The nationwide reaction to the grand jury decision in Ferguson and police killings across the country taught the social justice movement an important lesson: The people have the power to shut down the nation. This is an important reality to consider. The reaction to the grand jury in 170 cities included people blocking major roadways, highways, bridges, and tunnels. The police were unable to stop mobilized people working together to stop traffic. Those involved in the protest were still a small number, perhaps 200,000 people, but even this small percentage of the population had the power to “#ShutItDown.” In most instances, protests were met with support even by people who were inconvenienced by traffic. Now that we know that even a small percentage of Americans, well under 0.1%, have this power, how do we grow this capacity? How do we use it to our advantage in the case of racially unfair policing? How do we use this power for other issues?
Growing the Movement Research over the last 100 years of resistance movements shows that when just 3.5% of the public mobilizes to support a movement for social, economic, or environmental justice, it always wins. Many win with a smaller percentage, but no government can withstand 3.5% of the population working for transformative change. One way to look at the movement is like an archery target, a series of concentric circles. At the center is the core group of people who feel strongly about a particular issue, often those directly affected. There are many who have been working on police abuse, racial injustice, and militarization of police long before Ferguson, just as there have been Michael Brown-like incidents across the country. There are many Fergusons throughout the United States.
With Ferguson, a whole new group of people joined, and the circle grew as people were horrified that an unarmed teenager could be killed by police and his body left lying in the road for 4½ hours. As publicity about the case grew, more people joined the circle of concern seeking justice for Mike Brown. Then, there were more police killings in additional cities throughout the country, and the circles grew larger. When people heard of the grand jury decision, and now as they learn about how the grand jury was manipulated to protect the killer of Mike Brown, more joined.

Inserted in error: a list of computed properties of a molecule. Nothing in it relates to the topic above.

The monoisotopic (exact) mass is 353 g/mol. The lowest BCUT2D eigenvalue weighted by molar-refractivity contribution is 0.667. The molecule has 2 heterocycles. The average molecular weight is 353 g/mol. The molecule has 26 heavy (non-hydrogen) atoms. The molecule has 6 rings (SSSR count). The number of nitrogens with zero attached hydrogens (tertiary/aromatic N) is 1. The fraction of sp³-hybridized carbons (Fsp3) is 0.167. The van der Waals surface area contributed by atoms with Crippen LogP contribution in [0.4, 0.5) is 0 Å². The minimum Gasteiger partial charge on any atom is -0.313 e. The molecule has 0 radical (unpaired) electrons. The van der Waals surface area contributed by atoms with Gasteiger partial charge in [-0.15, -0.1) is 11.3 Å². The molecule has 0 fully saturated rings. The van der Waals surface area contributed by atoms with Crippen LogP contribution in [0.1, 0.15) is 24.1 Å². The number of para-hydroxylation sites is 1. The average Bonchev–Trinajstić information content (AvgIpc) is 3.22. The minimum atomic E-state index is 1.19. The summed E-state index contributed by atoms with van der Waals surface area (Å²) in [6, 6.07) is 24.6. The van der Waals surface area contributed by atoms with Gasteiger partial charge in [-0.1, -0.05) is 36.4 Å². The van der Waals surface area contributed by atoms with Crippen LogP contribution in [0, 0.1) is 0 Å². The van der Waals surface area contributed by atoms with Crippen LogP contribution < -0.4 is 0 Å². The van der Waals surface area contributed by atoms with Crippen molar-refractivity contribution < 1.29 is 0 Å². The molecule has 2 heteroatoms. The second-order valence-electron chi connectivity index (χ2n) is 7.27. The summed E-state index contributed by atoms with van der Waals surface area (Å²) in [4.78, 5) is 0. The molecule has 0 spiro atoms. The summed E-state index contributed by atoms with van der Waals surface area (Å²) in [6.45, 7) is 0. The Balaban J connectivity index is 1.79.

There will be other opportunities to grow the movement as the Department of Justice conducts its investigation of both the incident and the Ferguson police department. Then there will be the civil suit the family of Michael Brown will file and all the testimony and evidence it will bring out. One of the keys to building the movement against racially unfair policing is to bring other social-justice activists into it. All of our issues are connected, and that includes the racial unfairness which communities of color experience, not just in the criminal-justice system, but also in the economic system and in environmental racism. The black community is in a state of emergency, and the government is ignoring it. No progress has been made under the first African-American president and attorney general. Our job is to explain to people how the injustices faced by black and brown communities relate to their issue of concern and affect their lives. One example of doing this is how the Ferguson protests joined with Walmart protests to undermine Black Friday consumerism in thousands of protests across the nation. This action in St. Louis was particularly powerful. Racial injustice is intertwined with economic injustice. Militarized policing is intertwined with militarization abroad. It is important for those most directly affected to speak out. People from communities of color, families who have lost loved ones to police violence and young people who have been harassed because of the color of their skin must be in the lead. Their voices must be at the forefront so that people hear their stories, understand their experiences, and begin to understand the injustice faced by millions every day. The other key to growing the movement is raising consciousness.
Whenever people are taking action in a public protest, it is critical to remember that the primary target of our protest is the public. We want them to understand our message and join the movement. As Bruce Gagnon wrote about a protest at a mall in St. Louis, the people in the mall “would be too afraid to ever go near such an action, but here today they suddenly were right in the middle of the whole event. They had to see the spirited nonviolent protest was in fact not nearly as dangerous as corporate media keeps telling them.” We want people to see we have power and they will also have power if they join the movement. While we may be protesting outside of a police department or an office of the Department of Justice and want to see them change and support our goals, the target is the public.